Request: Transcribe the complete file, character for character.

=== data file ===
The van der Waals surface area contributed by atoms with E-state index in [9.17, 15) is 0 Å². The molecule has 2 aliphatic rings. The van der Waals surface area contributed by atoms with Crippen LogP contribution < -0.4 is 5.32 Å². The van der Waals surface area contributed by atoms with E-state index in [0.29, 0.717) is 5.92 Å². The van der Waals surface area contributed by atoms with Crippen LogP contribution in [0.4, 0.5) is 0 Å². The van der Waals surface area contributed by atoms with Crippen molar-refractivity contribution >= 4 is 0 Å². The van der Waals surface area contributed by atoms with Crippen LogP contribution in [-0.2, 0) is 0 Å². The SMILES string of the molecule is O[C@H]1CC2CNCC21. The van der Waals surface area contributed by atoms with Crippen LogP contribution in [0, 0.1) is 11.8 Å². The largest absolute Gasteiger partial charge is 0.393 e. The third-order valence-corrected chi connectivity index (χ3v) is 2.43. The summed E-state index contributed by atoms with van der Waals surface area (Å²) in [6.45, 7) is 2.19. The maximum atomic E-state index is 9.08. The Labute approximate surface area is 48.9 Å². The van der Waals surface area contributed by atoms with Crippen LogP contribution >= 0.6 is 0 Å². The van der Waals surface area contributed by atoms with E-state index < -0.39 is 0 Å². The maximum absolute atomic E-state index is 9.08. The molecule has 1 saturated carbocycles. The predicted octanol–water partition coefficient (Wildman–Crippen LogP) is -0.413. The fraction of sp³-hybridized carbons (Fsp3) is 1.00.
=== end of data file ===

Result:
The van der Waals surface area contributed by atoms with E-state index in [9.17, 15) is 0 Å². The molecule has 2 aliphatic rings. The van der Waals surface area contributed by atoms with Crippen LogP contribution < -0.4 is 5.32 Å². The van der Waals surface area contributed by atoms with E-state index in [0.29, 0.717) is 5.92 Å². The van der Waals surface area contributed by atoms with Crippen LogP contribution in [0.4, 0.5) is 0 Å². The van der Waals surface area contributed by atoms with Crippen molar-refractivity contribution >= 4 is 0 Å². The van der Waals surface area contributed by atoms with Crippen LogP contribution in [-0.2, 0) is 0 Å². The SMILES string of the molecule is O[C@H]1CC2CNCC21. The van der Waals surface area contributed by atoms with Crippen LogP contribution in [0, 0.1) is 11.8 Å². The largest absolute Gasteiger partial charge is 0.393 e. The third-order valence-corrected chi connectivity index (χ3v) is 2.43. The summed E-state index contributed by atoms with van der Waals surface area (Å²) in [6.45, 7) is 2.19. The maximum atomic E-state index is 9.08. The Labute approximate surface area is 48.9 Å². The van der Waals surface area contributed by atoms with Crippen LogP contribution >= 0.6 is 0 Å². The van der Waals surface area contributed by atoms with E-state index < -0.39 is 0 Å². The maximum absolute atomic E-state index is 9.08. The molecule has 1 saturated carbocycles. The predicted octanol–water partition coefficient (Wildman–Crippen LogP) is -0.413. The fraction of sp³-hybridized carbons (Fsp3) is 1.00.